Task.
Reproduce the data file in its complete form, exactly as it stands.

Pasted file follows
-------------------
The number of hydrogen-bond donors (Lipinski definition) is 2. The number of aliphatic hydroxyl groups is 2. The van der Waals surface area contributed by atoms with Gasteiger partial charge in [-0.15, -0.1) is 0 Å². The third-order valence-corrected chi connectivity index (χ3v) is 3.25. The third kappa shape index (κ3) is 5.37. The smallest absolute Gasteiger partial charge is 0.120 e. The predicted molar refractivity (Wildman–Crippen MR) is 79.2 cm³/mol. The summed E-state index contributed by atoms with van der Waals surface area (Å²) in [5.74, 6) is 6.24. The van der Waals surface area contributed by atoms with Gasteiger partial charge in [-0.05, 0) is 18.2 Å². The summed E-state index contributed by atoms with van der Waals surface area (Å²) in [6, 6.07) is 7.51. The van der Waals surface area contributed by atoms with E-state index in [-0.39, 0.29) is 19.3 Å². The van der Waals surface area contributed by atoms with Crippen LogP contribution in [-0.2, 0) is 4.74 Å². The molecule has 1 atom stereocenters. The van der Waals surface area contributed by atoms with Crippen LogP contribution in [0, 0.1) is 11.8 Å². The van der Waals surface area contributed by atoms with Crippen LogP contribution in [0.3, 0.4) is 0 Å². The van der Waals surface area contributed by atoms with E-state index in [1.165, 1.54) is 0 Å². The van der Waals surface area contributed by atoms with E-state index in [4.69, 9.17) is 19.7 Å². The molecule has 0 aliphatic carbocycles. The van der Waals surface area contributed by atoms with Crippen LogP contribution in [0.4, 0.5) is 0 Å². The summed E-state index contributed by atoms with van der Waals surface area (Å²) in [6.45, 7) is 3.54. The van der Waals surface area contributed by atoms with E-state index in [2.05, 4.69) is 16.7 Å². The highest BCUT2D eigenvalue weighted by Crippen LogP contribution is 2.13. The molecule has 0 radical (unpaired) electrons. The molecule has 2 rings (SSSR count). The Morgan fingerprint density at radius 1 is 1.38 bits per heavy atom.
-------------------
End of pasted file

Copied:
The number of hydrogen-bond donors (Lipinski definition) is 2. The number of aliphatic hydroxyl groups is 2. The van der Waals surface area contributed by atoms with Gasteiger partial charge in [-0.15, -0.1) is 0 Å². The third-order valence-corrected chi connectivity index (χ3v) is 3.25. The third kappa shape index (κ3) is 5.37. The smallest absolute Gasteiger partial charge is 0.120 e. The predicted molar refractivity (Wildman–Crippen MR) is 79.2 cm³/mol. The summed E-state index contributed by atoms with van der Waals surface area (Å²) in [5.74, 6) is 6.24. The van der Waals surface area contributed by atoms with Gasteiger partial charge in [-0.05, 0) is 18.2 Å². The summed E-state index contributed by atoms with van der Waals surface area (Å²) in [6, 6.07) is 7.51. The van der Waals surface area contributed by atoms with E-state index in [-0.39, 0.29) is 19.3 Å². The van der Waals surface area contributed by atoms with Crippen LogP contribution in [-0.2, 0) is 4.74 Å². The molecule has 1 atom stereocenters. The van der Waals surface area contributed by atoms with Crippen LogP contribution in [0, 0.1) is 11.8 Å². The van der Waals surface area contributed by atoms with Crippen LogP contribution in [0.3, 0.4) is 0 Å². The van der Waals surface area contributed by atoms with E-state index in [1.165, 1.54) is 0 Å². The van der Waals surface area contributed by atoms with E-state index in [4.69, 9.17) is 19.7 Å². The molecule has 0 aliphatic carbocycles. The van der Waals surface area contributed by atoms with Crippen LogP contribution in [0.4, 0.5) is 0 Å². The summed E-state index contributed by atoms with van der Waals surface area (Å²) in [6.45, 7) is 3.54. The van der Waals surface area contributed by atoms with E-state index in [2.05, 4.69) is 16.7 Å². The highest BCUT2D eigenvalue weighted by Crippen LogP contribution is 2.13. The molecule has 0 radical (unpaired) electrons. The molecule has 2 rings (SSSR count). The Morgan fingerprint density at radius 1 is 1.38 bits per heavy atom.